Ranking the Netflix Marvel TV shows from worst to best
Marvel and Netflix have just begun raining Daredevil season 3 down upon us like they were Mount Vesuvius and we were Pompeii. While I haven’t exactly rushed to my Netflix account to start taking it all in, I thought as we all collectively strapped on our red tights and reached for diabetes inducing snacks we could spend a moment looking over Netflix’s Marvel catalog and stroke our chins discussing the elements that make a good comic book television series, a GREAT comic book television series and the things that make bottom of the barrel TV viewing.
So let’s rank the Marvel Netflix TV shows from worst to best.
10. Iron Fist [Season 1]
I defended this program violently when it was first released; oddly I liked Finn Jones as Danny Rand, much to the dismay of literally every other single person in the world that isn’t Finn Jones. Weirdly I found the pace of the first few episodes somewhat charming. You’re probably raising eyebrows at this point and brandishing a variety of rotten fruit to begin hurling in my direction, but, the light airy nature of it all was a stark contrast to Daredevil, Luke Cage and DEFINITELY Jessica Jones. But it’s probably around episode 4 or 5 that I commence the eating of humble pie; for a start, ugghh, can we move on from The Hand now please? Also, if they set about to make the characters of Joy and Ward Meachum instantly hateable as soon as they opened their mouth, mission accomplished. I can’t think of a brother and sister combo outside of the Kardashians that I hated more than these two. Add to this piss poor fight scenes and a shitty dragon tattoo and that pretty much did it for me. Seriously, every time Danny Rand takes his shirt off, with that tattoo and his scrawny little body it looks like he’s about to slam down a monster energy drink, watch a kickboxing movie and do donuts in a shittily modified Japanese car from the 1990’s. Oh and don’t even get me started on Danny and Colleen’s trip to “China”; I put parentheses around the word China because it was clearly a backlot somewhere on Staten Island, populated with Chinese homeless people that could, wait for it, all speak English.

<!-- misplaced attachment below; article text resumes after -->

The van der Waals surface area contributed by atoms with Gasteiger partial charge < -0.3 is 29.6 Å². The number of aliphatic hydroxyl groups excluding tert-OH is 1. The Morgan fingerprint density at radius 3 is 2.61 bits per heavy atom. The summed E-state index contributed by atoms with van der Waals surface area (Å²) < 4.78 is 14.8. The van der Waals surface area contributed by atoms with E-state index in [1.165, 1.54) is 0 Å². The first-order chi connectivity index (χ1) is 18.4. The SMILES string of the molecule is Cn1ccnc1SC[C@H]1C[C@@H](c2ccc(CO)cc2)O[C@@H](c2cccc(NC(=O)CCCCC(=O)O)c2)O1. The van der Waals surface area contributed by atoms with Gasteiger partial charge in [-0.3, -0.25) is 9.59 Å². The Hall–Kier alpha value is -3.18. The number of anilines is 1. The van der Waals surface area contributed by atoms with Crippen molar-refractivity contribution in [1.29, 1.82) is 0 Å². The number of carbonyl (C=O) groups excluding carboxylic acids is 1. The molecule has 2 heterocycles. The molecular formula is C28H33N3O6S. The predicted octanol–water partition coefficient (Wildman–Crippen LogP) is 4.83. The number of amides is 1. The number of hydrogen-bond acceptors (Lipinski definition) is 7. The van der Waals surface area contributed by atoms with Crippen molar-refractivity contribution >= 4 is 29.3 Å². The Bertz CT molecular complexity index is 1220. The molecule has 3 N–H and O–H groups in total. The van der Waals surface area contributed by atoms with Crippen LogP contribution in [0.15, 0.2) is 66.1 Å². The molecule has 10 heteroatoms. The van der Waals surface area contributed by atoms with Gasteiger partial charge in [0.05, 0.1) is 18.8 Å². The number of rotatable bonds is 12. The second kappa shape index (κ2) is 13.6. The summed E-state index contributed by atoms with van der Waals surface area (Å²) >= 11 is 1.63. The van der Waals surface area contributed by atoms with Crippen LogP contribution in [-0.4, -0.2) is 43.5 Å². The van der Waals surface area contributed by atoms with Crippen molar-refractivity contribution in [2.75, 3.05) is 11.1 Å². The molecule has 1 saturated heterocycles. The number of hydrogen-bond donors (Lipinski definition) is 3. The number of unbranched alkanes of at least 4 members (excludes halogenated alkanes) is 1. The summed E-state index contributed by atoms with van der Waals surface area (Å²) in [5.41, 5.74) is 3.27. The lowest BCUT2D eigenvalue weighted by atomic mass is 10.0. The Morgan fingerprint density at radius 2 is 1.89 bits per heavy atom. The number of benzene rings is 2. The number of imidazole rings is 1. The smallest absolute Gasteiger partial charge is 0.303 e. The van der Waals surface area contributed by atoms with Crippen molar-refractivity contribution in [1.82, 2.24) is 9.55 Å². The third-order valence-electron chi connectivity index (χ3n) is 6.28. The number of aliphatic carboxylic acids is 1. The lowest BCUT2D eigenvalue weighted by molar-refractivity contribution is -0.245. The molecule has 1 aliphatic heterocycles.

09. Iron Fist [Season 2]
While we were promised a new director, new writers and a new approach to Iron Fist season 2, what were given instead was a sparkly new miniature tuxedo that sat over the top of the same turd that stunk the place out in season 1. While some things were improved, it still proved to be a massive slog to finish. As of writing this I haven’t actually finished the final episode, mainly because I judged actual good programming like The Haunting of Hill House and a re-watch of The Good Place as being far better candidates of my precious time. I couldn’t give a toss about Davos, I had zero empathy for the street urchins and spent the vast majority of the series staring at Jessica Henwicks backside. In brutal fairness, her portrayal of Colleen was the saving grace of this series. She’s definitely no acting noob and knocks it out the park in everything she does, but either she didn’t get enough time to shine in season 1 or the writing was so poor she felt off kilter, but she definitely stepped up her game for season 2. I felt genuine empathy for the character of Colleen and the “I’m starting to get over this shit” attitude towards her relationship with Danny hit an amazing tone. But there’s only so much of her we can cram into a camera lens before we crave something else of substance.